The real issue, Kasich says, is the lack of revenue sharing in the NFL-NBA mold. He makes a reference to “my buddy Bob Castellini,” the owner of the Cincinnati Reds, and says stuff about how the Reds can’t compete with the Cubs on payroll. His buddy Bob Castellini, by the way, is worth half a billion dollars, purchased the Reds for $270 million, they’re now worth an estimated $905 million, and they just signed a lucrative new TV deal, so thoughts and prayers to his buddy Bob Castellini and the Reds.

Kasich is right that baseball does not have straight revenue sharing like the NFL and NBA do. But he’s also comically uninformed about the differences in financial structure and revenue sources for baseball teams on the one hand and other sports on the other. He talks about how NFL teams in small towns like Green Bay can do just great while the poor sisters in Cincinnati can’t do as well in baseball, but either doesn’t realize or doesn’t acknowledge that local revenue — especially local TV revenue — pales in importance in football compared to baseball. If the Packers had to make all of their money by broadcasting games to the greater Green Bay area their situation would be a lot different. Meanwhile, if the Yankees had to put all of the revenue they receive via broadcasts in the greater New York area and give it to the poorer teams, it would something less than fair, would it not?

Wait, that’s it! I realize now why my governor did not do as well in the Republican primaries as he expected to! HE’S A COMMUNIST!

Billy Williams, Bill Murray and . . . Fall Out Boy!

CHICAGO, IL - APRIL 08:  Former players Ferguson Jenkins (L) and Billy Williams of the Chicago Cubs throw out ceremonial first pitches before the Opening Day game against the Milwaukee Brewers during the Opening Day game at Wrigley Field on April 8, 2013 in Chicago, Illinois.  (Photo by Jonathan Daniel/Getty Images)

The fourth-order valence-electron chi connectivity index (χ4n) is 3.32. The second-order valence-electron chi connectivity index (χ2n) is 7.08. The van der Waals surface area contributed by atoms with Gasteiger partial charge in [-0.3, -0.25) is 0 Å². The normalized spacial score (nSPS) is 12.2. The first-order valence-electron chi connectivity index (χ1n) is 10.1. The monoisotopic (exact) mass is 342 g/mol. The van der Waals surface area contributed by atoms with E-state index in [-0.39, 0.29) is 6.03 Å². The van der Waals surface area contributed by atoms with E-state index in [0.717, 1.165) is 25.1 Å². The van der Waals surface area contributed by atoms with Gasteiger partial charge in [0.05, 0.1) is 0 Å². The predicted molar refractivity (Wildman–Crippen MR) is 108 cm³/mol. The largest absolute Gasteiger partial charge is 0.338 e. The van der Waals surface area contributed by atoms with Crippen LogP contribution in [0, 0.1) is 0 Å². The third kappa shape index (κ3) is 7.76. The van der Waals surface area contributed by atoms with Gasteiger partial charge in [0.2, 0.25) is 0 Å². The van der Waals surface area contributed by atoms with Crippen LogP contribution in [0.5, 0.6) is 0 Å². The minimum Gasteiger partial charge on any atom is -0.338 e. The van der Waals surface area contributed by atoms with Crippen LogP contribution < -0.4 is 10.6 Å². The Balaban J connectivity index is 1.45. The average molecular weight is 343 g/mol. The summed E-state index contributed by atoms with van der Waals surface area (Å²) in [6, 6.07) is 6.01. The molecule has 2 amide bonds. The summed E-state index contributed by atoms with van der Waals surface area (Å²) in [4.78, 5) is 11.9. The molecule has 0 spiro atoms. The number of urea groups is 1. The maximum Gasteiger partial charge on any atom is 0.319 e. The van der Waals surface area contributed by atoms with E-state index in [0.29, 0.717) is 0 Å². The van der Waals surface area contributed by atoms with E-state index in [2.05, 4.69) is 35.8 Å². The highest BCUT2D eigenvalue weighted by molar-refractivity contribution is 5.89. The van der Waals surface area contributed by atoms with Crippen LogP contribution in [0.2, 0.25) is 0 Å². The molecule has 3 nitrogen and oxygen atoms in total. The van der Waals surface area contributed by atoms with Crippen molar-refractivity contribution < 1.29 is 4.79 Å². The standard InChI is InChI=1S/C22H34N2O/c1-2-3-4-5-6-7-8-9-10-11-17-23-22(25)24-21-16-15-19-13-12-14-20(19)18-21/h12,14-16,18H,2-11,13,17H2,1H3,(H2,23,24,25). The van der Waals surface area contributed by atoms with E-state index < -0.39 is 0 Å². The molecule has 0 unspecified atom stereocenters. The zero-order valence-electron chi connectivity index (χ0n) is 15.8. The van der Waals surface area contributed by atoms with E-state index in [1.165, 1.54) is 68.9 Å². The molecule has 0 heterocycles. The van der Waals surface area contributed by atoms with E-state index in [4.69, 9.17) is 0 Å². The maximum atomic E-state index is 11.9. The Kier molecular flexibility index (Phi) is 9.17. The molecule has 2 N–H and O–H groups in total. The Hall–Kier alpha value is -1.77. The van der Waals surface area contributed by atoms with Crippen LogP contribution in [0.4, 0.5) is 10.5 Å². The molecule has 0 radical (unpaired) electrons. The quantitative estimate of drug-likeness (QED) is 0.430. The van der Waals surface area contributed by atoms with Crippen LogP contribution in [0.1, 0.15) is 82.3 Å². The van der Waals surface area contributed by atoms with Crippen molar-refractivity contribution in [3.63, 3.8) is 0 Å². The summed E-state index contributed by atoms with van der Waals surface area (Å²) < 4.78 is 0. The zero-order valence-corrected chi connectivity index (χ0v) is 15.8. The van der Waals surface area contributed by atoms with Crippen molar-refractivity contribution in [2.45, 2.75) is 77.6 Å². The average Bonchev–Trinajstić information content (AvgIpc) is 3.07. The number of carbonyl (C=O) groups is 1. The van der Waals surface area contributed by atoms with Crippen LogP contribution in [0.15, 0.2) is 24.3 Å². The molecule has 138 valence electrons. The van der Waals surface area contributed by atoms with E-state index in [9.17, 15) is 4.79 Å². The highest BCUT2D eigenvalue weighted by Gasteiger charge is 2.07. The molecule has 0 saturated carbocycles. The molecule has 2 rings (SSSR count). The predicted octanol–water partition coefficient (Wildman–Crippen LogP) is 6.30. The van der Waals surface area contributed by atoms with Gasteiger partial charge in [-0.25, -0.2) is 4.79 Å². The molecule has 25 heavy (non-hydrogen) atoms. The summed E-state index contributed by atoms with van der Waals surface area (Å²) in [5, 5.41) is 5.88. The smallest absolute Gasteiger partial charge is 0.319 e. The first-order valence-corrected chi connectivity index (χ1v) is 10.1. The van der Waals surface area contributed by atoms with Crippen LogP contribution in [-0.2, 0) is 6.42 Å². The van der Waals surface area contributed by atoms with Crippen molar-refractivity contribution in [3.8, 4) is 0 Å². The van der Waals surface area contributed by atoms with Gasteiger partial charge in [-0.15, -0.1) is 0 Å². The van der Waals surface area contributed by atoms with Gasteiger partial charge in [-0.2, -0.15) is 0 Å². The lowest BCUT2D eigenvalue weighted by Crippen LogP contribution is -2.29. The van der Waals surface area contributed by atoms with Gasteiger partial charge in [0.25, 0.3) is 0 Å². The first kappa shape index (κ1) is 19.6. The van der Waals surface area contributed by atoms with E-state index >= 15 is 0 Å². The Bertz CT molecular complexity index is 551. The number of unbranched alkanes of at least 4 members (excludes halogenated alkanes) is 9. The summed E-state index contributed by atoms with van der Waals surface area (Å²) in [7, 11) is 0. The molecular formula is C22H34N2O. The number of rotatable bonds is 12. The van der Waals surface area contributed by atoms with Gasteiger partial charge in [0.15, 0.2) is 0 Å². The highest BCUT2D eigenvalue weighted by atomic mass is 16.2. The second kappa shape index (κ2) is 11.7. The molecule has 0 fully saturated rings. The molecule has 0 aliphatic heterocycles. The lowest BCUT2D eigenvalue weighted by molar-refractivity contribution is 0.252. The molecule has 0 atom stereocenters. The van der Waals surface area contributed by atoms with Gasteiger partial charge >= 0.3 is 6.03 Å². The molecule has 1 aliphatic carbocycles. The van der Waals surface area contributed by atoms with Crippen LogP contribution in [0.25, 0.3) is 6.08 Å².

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Major League Baseball has announced the on-field ceremonial stuff for tonight’s Game 3 of the World Series. There are a couple of good things here! And one bit of evidence that, at some point when he was still commissioner, Bud Selig sold his mortal soul to a pop punk band and now the league can’t do a thing about it.

The ceremonial first pitch choice is fantastic: it’s Billy Williams, the Hall of Famer and six-time All-Star who starred for the Cubs from 1959 through 1974. Glad to see Williams here. I know he’s beloved in Chicago, but he has always seemed to be one of the more overlooked Hall of Famers of the 1960s-70s. I’m guessing not being in the World Series all that time has a lot to do with that, so it’s all the more appropriate that he’s getting the spotlight tonight. Here’s hoping Fox makes a big deal out of it and replays it after the game starts.

“Take me out to the ballgame” will be sung by the guy who, I assume, holds the title of Cubs First Fan, Bill Murray. It’ll be wacky, I’m sure.

The National Anthem will be sung by Chicago native Patrick Stump. Who, many of you may know, is the lead singer for Fall Out Boy. This continues Major League Baseball’s strangely strong association with Fall Out Boy over the years. They, or some subset of them, seem to perform at every MLB jewel event. They have featured in MLB’s Opening Day musical montages. They played at the All-Star Game this summer. Twice. And, of course, they are the creative minds behind “My Songs Know What You Did in the Dark,” (a/k/a “light ’em MUPMUPMUPMUP“) which Major League Baseball and Fox used as incessant playoff bumper music several years ago. I don’t ask for much in life, but one thing I do want is someone to love me as much as Major League Baseball loves Fall Out Boy. We all do, really.

Wayne Messmer, the former public address announcer for the Cubs and a regular performer of the National Anthem at Wrigley Field will sing “God Bless America.”

Between that and Bill Murray, I think we’ve found out the Cubs strategy for dealing with Andrew Miller: icing him if he tries to straddle the 6th and 7th innings.